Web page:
Here is some GOOD NEWS regarding the Job keeper enrolment extension and a WARNING from the ATO.

Obviously the government wants to :

  • Help people, businesses and the economy in this time of need.
  • They will be in significant debt after this crisis
  • To repay this debt they will look for revenue from audit activity to enforce compliance with tax and other laws.

Below are some ATO updates regarding these 2 matters.


1.Extension of time to enrol for the Job Keeper scheme

The Commissioner has extended the time to enrol for the initial Job Keeper periods, from 30 April 2020 until 31 May 2020.

  • If you enrol by 31 May you will still be able to claim for the fortnights in April and May, provided you meet all the eligibility requirements for each of those fortnights.
  • This includes having paid your employees by the appropriate date for each fortnight.
  • For the first two fortnights (30 March – 12 April, 13 April – 26 April), they will accept the minimum $1,500 payment for each fortnight has been paid by you even if it has been paid late, provided it is paid by 8 May 2020.
  • If you do not pay your staff by this date, you will not be able to claim Job Keeper for the first two fortnights.


2.  Schemes     (Extracted from the ATO website)

You will not be eligible for cash flow boosts if you (or a representative) have entered into or carried out a scheme for the purpose of:

  • becoming entitled to cash flow boosts when you would otherwise not be entitled,
  • increasing the amount of the cash flow boosts.

Schemes could include:

  • artificially restructuring or arranging your business to meet the eligibility criteria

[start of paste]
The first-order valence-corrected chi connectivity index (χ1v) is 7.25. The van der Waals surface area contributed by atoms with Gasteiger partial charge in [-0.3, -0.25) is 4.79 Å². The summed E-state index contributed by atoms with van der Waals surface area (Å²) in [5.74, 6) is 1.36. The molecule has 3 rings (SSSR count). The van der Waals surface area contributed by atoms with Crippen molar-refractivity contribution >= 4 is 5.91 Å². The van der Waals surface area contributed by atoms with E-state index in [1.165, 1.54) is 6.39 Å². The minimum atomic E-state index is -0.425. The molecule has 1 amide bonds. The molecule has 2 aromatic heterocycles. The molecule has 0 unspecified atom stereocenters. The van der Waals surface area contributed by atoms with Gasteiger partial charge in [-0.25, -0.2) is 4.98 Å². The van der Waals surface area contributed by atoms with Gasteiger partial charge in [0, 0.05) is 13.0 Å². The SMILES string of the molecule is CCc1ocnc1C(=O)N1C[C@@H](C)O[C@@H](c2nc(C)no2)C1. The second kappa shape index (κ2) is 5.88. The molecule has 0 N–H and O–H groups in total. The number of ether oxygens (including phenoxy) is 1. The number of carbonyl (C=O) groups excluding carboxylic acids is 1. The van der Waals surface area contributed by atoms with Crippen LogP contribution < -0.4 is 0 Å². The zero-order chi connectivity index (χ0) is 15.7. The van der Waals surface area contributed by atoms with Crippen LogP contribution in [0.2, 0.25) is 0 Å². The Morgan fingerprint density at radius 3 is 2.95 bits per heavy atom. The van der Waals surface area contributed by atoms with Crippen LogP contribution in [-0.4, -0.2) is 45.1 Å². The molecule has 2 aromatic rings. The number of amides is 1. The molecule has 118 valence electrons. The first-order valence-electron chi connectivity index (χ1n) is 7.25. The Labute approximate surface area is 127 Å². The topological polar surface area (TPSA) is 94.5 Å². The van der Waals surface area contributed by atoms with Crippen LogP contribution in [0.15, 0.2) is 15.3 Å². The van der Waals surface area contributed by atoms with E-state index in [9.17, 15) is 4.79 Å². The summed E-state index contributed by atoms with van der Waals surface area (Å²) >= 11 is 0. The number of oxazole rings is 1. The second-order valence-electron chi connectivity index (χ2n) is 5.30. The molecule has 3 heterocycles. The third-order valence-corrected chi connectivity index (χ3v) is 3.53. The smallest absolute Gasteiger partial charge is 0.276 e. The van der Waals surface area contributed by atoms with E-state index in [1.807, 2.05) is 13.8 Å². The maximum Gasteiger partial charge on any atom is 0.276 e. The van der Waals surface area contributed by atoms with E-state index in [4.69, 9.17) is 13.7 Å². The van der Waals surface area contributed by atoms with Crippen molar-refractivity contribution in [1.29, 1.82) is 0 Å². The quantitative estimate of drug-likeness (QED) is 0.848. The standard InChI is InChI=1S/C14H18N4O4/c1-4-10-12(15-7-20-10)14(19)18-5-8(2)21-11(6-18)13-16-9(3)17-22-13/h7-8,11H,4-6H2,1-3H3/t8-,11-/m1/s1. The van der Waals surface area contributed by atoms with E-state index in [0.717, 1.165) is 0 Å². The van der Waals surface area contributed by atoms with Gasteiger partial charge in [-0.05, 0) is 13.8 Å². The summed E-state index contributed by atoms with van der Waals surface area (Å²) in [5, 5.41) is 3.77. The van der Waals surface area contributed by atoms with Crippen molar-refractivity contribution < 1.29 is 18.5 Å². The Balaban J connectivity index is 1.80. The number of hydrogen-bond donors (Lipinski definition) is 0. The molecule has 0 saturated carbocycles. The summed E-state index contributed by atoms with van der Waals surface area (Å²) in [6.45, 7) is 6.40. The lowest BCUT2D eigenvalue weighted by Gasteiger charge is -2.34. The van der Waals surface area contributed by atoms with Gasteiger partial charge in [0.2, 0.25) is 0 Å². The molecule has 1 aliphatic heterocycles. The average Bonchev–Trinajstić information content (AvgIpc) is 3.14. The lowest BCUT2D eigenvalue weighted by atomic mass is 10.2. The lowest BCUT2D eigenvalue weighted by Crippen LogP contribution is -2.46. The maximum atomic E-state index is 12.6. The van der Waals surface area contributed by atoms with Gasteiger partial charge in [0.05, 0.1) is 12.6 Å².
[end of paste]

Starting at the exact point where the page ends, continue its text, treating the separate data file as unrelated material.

• increasing wages paid in a particular month to maximise the cash flow boost amount.

Any sudden changes to the characterisation of payments you make may prompt us to investigate whether the payments are in fact wages. This could trigger an ongoing liability to pay FBT, PAYG withholding, super guarantee contributions and other employee-related costs.

If the payments are wages, we may consider the characterisation of past payments, including whether:

  • they should have been subject to PAYG withholding
  • super guarantee contributions should have been made
  • you have FBT obligations that have not yet been met.


The arrangements that concern us include:

  • artificially restructuring businesses to gain access to the cash flow boost
  • artificially changing the character of payments to salary and wage to maximise the cash flow boost
  • inflating reported withholding amounts to maximise the cash flow boost
  • resurrecting dormant entities or phoenixing
  • making false statements or fraudulent attempts to create an entitlement.

If we find you have entered into or carried out a scheme with the aim of becoming entitled to the cash flow boost, or increasing the amounts of the cash flow boost, you will be required to repay the entire amount back to the Commissioner.

Significant penalties and interest charges can apply to overpayments of the cash flow boost arising from schemes.

Sanctions under criminal law may also apply to fraudulent claims.

Please call if you would like to discuss.

Adrian and VJC team

General Advice warning: the information in this article is general in nature, it is not advice specific to your needs. If you want to act upon the information in this article then you should seek advice from a qualified professional. VJC WM accepts no liability to any party for acting from this information unless they have sought advice in a formal engagement with VJC WM for this purpose.